Bundy (5-2, 2.97 ERA) will face Minnesota Twins ace Ervin Santana (6-2, 2.07) in the middle game of a three-game series at Camden Yards. Bundy has lasted at least six innings of each of his nine starts, but he did not give up more than three runs until his last outing.
The Detroit Tigers touched him up for six runs in six innings on Thursday in a 6-5 victory over the Orioles. Still, he made it through the sixth, which gave a tired Baltimore bullpen a break.
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Bundy has pitched just once against Minnesota, throwing a scoreless inning last year. The Orioles will need his help after the Twins scored 12 consecutive runs and rallied from an early five-run deficit to post a 14-7 victory in the series opener Monday.
Orioles manager Buck Showalter wants his team to shake off the loss.
"If you're tough mentally. I don't think guys dwell on it," Showalter said. "But as long as they feel like there's a silver lining there, something that's coming that's going to get better, (that's good)."
Santana also is trying to rebound from a defeat. He gave up five runs on six hits in seven innings on Thursday, taking the loss against the Colorado Rockies.
Still, that was the fifth time in nine starts that Santana went at least seven innings. The 34-year old right-hander certainly has earned the respect of manager Paul Molitor.
"He's a poised pitcher who's not intimidated," Molitor said. "Since he's been here, he's pitched good baseball for Minnesota. In a very bleak season (last year), he was one of our lone bright spots. He's a guy who attacks with his fastball."
Santana, who is 4-5 with a 4.87 career ERA against the Orioles, ranks first in the majors in lowest opponents' batting average this year (.144).
The Orioles still are battling a number of injury issues. Manager Buck Showalter said before the game Monday that Ryan Flaherty, on the disabled list due to a strained shoulder, was getting a plasma-rich platelet injection before going out to do rehab work in Florida.
Manny Machado played on Monday after X-rays on his left hand were fine, and he went 1-for-3 with a walk and an RBI double. He was hit in the hand by a pitch on Sunday, and Showalter said the hand still was not perfect a day later.
The Orioles also recalled right-hander Tyler Wilson for some bullpen help on Monday after optioning right-hander Miguel Castro back to Double-A Bowie following the Sunday game. Wilson allowed six runs (four earned) on five hits in 1 1/3 innings Monday and took the loss.
Baltimore also reinstated right-hander Gabriel Ynoa (right hamstring strain) from the disabled list Monday and immediately optioned him back to Triple-A Norfolk.
The Twins, meanwhile, recalled right-hander Kyle Gibson (1-4) to start the series opener, and he allowed six runs in five innings but still got the win. He snapped a nine-start winless streak.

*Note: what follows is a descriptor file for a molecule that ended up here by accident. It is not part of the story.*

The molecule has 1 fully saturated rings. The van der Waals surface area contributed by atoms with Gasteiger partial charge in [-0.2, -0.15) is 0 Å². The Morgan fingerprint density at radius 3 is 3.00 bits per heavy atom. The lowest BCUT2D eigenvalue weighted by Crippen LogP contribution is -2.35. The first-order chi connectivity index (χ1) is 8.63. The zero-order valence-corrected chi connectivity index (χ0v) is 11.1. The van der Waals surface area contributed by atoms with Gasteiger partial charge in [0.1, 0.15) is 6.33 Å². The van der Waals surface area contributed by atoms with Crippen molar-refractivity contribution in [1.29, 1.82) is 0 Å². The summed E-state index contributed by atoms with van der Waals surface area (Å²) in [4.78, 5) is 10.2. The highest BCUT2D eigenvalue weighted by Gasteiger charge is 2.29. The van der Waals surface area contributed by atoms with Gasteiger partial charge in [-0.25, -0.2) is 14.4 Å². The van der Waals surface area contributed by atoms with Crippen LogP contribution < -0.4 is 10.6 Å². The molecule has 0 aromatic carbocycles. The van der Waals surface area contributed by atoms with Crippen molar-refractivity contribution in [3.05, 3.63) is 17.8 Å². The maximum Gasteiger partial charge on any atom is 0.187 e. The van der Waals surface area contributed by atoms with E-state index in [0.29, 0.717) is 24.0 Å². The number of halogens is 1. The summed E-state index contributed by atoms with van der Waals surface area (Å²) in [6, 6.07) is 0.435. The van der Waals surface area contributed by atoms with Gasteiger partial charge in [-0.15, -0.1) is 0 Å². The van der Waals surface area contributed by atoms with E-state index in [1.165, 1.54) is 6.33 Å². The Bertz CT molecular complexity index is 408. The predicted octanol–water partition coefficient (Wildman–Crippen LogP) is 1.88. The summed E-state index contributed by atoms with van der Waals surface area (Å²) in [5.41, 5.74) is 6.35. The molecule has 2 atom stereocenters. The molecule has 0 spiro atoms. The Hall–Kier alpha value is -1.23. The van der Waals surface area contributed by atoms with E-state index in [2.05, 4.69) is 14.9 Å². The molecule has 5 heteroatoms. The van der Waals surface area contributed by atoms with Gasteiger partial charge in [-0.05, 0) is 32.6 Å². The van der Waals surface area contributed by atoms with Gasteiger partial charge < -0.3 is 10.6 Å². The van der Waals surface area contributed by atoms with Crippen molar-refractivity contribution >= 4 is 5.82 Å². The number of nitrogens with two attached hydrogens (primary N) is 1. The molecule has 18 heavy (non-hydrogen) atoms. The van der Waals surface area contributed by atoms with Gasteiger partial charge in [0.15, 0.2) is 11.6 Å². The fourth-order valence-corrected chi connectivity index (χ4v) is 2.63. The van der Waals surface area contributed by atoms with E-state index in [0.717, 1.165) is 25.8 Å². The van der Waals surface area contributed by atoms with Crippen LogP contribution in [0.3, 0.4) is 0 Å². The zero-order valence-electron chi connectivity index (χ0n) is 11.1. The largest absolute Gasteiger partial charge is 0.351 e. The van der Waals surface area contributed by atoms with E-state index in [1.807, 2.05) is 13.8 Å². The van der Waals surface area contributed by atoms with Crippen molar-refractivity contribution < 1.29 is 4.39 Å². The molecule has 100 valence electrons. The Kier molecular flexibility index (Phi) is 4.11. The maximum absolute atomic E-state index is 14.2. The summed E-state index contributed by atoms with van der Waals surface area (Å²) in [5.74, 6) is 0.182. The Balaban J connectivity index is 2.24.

Thanks to a four-run fifth inning and six-run sixth, Minnesota improved its road record to 12-5.
After another early playoff exit, the Capitals find themselves at a bit of a crossroads. With multiple expiring contracts and an aging core that has yet to carry this team past the second round, what direction is this team headed? Do the Caps need to make drastic changes to fix what ails them or makes just a few tweaks to finally get them over the hump?
It’s not an easy question to answer and there was no real consensus from the players at team’s breakdown day.
“I don't know if minor cosmetic changes are going to change anything really,” Matt Niskanen said.” It's pretty clear that this group didn't get it done so what changes and how many or what level of changes, I don't know what the answer is. Talent wise and our potential was clearly there. That's all fluff now. We need results.”
“I think any time you underachieve at what you're trying to do, you know there's going to be changes,” Brooks Orpik said. “That's just part of the business that we're in.”
“Obviously it's not working,” Nicklas Backstrom said. “I'm sure the organization will figure that out and try again.”
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Given this team’s history, especially in the Ovechkin era, it seems hard to argue that something significant needs to change because the formula there does not seem to be working. But not everyone agrees.
“I still think there's a window next year,” Lars Eller said. “I think there will be enough of the core intact that you could still make a play. First thing is you have to get into the playoffs, once you're in the playoffs you have a chance to win.”
“We’re going to be good again,” Tom Wilson said. “There's a lot of great pieces that are here that are core guys that have long contracts still that instill the right things in the group.”
“I think we're in the right position for sure and I think we will be stronger next year for sure,” Evgeny Kuznetsov said.
Then there are the guys who just don’t know, the guys who think the team will try to win but that the team’s chance of winning the Cup may now be in the rearview mirror.